Pendle Hill Beginnings
|Pendle Hill Beginnings|
|The Brinton Era|
|Pendle Hill Now|
Pendle Hill was established in 1930 as a Quaker study center designed to prepare its adult students for service both in the Religious Society of Friends and in the world. The founders envisioned a new Quaker School of Social and Religious Education which would be "a vital center of spiritual culture" and "a place for training leaders." [Rufus Jones, Preliminary Announcement, 1929] An ideal location for the new school was found in Wallingford, Pennsylvania, a dozen miles from Philadelphia, easy to reach by train and near Swarthmore College.
Pendle Hill was meant to be different from existing Quaker schools or colleges, which were mainly academic. Its mission was both educational and religious: Pendle Hill was to be a school, rooted in Quaker community life, where students and staff would live according to Quaker principles and practices and where learning would be experiential as well as intellectual.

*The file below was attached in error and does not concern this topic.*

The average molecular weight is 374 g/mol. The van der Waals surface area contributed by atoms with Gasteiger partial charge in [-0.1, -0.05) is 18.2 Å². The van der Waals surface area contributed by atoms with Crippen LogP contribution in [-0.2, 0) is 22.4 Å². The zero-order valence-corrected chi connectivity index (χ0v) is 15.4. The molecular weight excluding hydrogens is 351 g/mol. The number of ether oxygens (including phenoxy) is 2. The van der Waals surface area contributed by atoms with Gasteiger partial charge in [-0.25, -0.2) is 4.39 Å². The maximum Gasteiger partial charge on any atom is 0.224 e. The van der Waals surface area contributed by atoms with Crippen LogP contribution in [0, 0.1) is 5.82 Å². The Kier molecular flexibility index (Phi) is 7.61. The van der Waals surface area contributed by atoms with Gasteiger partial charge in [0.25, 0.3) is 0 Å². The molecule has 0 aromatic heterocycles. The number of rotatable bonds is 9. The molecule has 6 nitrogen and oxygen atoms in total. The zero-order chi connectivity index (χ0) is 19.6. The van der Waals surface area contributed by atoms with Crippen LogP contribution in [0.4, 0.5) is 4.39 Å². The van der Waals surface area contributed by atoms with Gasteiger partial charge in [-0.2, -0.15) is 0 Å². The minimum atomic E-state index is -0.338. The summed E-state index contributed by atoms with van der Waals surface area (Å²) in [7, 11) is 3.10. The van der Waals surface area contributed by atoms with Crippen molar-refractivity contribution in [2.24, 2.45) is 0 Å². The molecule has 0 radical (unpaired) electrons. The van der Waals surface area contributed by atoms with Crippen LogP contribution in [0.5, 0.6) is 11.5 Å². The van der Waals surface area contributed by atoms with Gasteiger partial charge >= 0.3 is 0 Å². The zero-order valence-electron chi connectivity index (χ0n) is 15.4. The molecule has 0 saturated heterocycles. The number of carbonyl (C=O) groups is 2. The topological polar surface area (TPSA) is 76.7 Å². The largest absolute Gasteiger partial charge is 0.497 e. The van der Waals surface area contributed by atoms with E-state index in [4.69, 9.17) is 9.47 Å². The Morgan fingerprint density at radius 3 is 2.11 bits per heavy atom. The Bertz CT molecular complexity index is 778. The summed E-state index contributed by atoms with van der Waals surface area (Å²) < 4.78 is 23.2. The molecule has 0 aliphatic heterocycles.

No grades or academic credit would be given. It was to be an experiment in living and learning, grounded in work, worship and study. With the aim of preparing students to respond to injustice and violence in the world, education at Pendle Hill was seen as alternative and often counter-cultural. At the same time, Pendle Hill was to be a center for cultivation of inner spiritual life and discernment of vocation.